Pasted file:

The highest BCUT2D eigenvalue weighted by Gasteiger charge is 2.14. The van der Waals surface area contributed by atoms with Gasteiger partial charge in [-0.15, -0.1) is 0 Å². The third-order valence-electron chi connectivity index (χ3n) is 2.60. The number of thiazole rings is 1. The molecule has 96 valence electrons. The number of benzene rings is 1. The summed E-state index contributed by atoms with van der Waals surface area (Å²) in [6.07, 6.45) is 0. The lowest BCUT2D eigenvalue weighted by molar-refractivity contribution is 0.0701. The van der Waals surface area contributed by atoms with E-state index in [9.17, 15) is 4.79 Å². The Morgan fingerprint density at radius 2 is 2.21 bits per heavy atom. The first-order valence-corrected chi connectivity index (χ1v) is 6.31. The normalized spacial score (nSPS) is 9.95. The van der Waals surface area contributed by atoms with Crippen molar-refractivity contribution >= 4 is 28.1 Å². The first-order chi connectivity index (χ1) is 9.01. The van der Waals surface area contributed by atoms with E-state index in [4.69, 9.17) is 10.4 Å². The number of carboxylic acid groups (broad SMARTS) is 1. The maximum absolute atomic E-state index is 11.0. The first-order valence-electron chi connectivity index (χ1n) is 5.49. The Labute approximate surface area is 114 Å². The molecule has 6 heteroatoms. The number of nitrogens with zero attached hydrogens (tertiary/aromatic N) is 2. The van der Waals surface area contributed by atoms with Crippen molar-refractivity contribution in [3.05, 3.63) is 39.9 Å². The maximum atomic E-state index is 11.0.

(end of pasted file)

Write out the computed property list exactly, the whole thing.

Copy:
The highest BCUT2D eigenvalue weighted by Gasteiger charge is 2.14. The van der Waals surface area contributed by atoms with Gasteiger partial charge in [-0.15, -0.1) is 0 Å². The third-order valence-electron chi connectivity index (χ3n) is 2.60. The number of thiazole rings is 1. The molecule has 96 valence electrons. The number of benzene rings is 1. The summed E-state index contributed by atoms with van der Waals surface area (Å²) in [6.07, 6.45) is 0. The lowest BCUT2D eigenvalue weighted by molar-refractivity contribution is 0.0701. The van der Waals surface area contributed by atoms with E-state index in [9.17, 15) is 4.79 Å². The Morgan fingerprint density at radius 2 is 2.21 bits per heavy atom. The first-order valence-corrected chi connectivity index (χ1v) is 6.31. The normalized spacial score (nSPS) is 9.95. The van der Waals surface area contributed by atoms with Crippen molar-refractivity contribution >= 4 is 28.1 Å². The first-order chi connectivity index (χ1) is 9.01. The van der Waals surface area contributed by atoms with E-state index in [4.69, 9.17) is 10.4 Å². The number of carboxylic acid groups (broad SMARTS) is 1. The maximum absolute atomic E-state index is 11.0. The first-order valence-electron chi connectivity index (χ1n) is 5.49. The Labute approximate surface area is 114 Å². The molecule has 6 heteroatoms. The number of nitrogens with zero attached hydrogens (tertiary/aromatic N) is 2. The van der Waals surface area contributed by atoms with Crippen molar-refractivity contribution in [3.05, 3.63) is 39.9 Å². The maximum atomic E-state index is 11.0.